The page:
Great Flood anniversary: Memories of devastation in Creekmouth, Barking

The Creekmouth cottages which were hit by the 1953 flood

The Creekmouth cottages which were hit by the 1953 flood - Credit: Archant

Today marks the 60th anniversary of the 1953 flood – one of the worst natural disasters to befall Britain during the 20th century. The Post has spoken to three people whose families lived in one of the affected areas, the isolated hamlet of Creekmouth in Barking.

Maria Williams, Avril Miller, Joyce Webster and Charlie Hussey on the banks of the Thames

Maria Williams, Avril Miller, Joyce Webster and Charlie Hussey on the banks of the Thames - Credit: Archant

Thirteen-year-old Charlie Hussey and his family were in bed on the fateful night of January 31, 1953, when they heard stones being thrown at the upstairs window of their Creekmouth cottage.

Peering out they saw the local policeman, Pc Turner, standing in around 4ft of water that was gushing down River Road.

Harry Stone, a night watchman at Lawes Chemical Company, which owned 50 cottages in the area and employed many of their inhabitants, had alerted the bobby after noticing the river had breached a jetty.

“Pc Turner told us that the river was overflowing and that we should stay upstairs,” recalls Charlie, who now lives in Ford Road, Dagenham.

“I remember we took some of the furniture to the first floor so it wouldn’t get ruined, then we stayed there for the rest of the night.

“I didn’t get much sleep that night, though I wasn’t really scared – it was an adventure for me.

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“However, I was worried about our animals. We had a tortoise that was hibernating in a box full of straw in a shed and also some pigeons and chickens.

“We later found the box floating around on the water, but the tortoise survived unscathed.

“And all the birds had jumped on to the roof of one of the sheds, so they were fine too.”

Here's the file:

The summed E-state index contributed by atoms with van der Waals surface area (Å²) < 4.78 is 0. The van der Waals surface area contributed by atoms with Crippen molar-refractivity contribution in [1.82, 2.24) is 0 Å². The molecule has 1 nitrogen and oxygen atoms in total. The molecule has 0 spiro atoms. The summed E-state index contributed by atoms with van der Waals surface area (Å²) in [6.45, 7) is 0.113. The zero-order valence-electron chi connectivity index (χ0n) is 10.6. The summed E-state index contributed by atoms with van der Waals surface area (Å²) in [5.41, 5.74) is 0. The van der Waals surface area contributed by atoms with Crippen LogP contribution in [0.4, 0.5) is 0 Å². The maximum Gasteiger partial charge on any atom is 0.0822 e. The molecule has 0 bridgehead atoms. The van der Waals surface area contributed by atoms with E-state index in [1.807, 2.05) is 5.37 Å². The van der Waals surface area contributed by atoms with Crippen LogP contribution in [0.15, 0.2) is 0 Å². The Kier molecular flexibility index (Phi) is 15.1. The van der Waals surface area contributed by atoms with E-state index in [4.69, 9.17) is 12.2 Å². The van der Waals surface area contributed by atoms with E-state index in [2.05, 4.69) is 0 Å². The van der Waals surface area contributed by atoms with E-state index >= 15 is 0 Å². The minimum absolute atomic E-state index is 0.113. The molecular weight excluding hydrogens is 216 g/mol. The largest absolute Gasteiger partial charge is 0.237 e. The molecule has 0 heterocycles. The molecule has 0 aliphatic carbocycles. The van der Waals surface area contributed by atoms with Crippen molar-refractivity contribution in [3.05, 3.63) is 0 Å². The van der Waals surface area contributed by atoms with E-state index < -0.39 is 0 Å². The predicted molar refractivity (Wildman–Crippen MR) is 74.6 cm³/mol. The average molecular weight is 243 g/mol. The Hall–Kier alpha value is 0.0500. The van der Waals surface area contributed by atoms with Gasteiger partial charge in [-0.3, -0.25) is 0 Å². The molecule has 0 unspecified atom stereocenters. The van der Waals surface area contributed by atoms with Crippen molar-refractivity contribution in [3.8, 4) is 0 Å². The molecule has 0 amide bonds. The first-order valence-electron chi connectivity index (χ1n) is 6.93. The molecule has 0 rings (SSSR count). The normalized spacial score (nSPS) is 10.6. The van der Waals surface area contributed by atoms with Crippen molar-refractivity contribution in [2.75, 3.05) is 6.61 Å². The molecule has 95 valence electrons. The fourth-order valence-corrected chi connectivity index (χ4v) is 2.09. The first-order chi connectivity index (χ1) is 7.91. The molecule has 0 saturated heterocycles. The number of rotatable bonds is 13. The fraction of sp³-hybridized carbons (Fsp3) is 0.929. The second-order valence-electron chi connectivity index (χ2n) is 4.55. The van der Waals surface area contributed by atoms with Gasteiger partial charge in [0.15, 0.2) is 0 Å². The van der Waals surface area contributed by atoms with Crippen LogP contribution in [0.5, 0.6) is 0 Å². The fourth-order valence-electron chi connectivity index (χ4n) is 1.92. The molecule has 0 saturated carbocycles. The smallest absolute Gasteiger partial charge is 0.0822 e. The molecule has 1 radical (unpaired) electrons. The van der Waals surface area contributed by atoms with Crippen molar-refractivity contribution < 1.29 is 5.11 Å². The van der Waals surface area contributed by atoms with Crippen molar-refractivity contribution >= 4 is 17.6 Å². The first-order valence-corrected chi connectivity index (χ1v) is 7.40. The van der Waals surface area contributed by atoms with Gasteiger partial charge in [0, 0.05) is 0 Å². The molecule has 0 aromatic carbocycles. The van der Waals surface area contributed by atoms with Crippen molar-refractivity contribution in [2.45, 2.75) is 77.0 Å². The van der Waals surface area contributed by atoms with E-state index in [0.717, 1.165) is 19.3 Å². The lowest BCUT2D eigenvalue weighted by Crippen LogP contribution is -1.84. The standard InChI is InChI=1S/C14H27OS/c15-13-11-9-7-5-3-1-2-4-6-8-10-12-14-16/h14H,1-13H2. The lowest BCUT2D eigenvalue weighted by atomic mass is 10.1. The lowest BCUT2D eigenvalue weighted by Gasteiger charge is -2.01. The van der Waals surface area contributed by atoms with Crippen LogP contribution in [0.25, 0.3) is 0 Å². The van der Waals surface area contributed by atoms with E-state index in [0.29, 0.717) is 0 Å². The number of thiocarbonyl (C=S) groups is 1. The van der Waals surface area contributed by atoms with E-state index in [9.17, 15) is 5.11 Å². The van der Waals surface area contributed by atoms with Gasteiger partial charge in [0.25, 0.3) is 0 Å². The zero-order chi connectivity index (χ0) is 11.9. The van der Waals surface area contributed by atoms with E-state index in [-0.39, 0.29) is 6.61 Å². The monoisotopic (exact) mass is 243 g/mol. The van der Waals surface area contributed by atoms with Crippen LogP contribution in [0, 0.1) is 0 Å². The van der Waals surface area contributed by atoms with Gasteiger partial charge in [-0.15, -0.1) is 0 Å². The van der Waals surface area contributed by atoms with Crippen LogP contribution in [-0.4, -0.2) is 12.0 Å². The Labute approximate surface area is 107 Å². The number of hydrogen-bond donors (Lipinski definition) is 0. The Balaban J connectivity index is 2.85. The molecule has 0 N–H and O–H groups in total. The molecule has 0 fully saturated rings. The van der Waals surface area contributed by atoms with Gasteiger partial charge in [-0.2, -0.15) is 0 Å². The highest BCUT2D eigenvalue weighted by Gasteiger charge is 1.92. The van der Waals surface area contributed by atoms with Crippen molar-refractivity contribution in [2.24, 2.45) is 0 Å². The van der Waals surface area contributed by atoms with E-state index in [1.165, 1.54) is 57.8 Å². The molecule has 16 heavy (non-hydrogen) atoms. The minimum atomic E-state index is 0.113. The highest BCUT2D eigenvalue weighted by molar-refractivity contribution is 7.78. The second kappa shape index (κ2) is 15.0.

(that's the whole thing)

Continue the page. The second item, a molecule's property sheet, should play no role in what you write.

Although there were no fatalities in Barking, a total of 63 houses in the area were flooded as a result of the Great Flood.

Most were in the small community of Creekmouth, but other areas, including Abbey Road and Highbridge Road, were also affected.

When the Hussey family came downstairs on the morning of February 1 they found a living room and kitchen with around three foot of water mixed with sewage and other debris.

“We and the rest of the people in the cottages were told to evacuate in case it got worse,” Charlie, 73, explains.

“We went to stay with relations in East Ham and came back the next day to clean it up.

“The water had gone and a black sludge had been left behind. It had ruined a lot of our stuff. All the rugs had to be thrown out and burnt for example.

“The council gave everyone bags of limes, which were buried in the garden and put under the floorboards to kill off germs.”

Maria Williams, whose family also lived in one of the cottages, was just three-months-old when the flood hit.

“I don’t remember it obviously, but my parents and older sisters Dilys and Avril have told me about what happened,” she says.

“We were in the back row of houses, closest to the river, so we got hit first.

“My mum told me she had bought a bag of wool to knit me a matinee jacket and she had just got my sisters upstairs when she remembered the wool.

“As she went to get it, it fell into the horrible water and was ruined, which upset her.”

Maria, 60, says the flood damage was devastating for Creekmouth residents.

“It was horrendous. No-one had house insurance then, so if your belongings were destroyed you didn’t get any compensation.

“And the houses never properly dried out. They were always damp after that, and were all knocked down around three years later.”

Joyce Webster’s parents and her youngest sister lived in one of the cottages at the time.

“I was 22 and was living with my husband and children in a pre-fab in another part of Barking so wasn’t affected,” 82-year-old Joyce, of Sutton Road, Barking tells the Post.

“But my mum, dad and sister Sylvia were there. Apparently my dad was shouting out of the window, ‘Don’t panic!’ to everyone who was running up and down.

“Many of their things were ruined, including mum’s piano. They had tried to save it but the water got to the keys.”

Among the devastation there was one reason to celebrate, explains Maria, who now lives in Billericay, Essex.

“A baby was born in one of the cottages that night,” she tells the Post.

“The mother and child were taken to hospital and thankfully were fine.”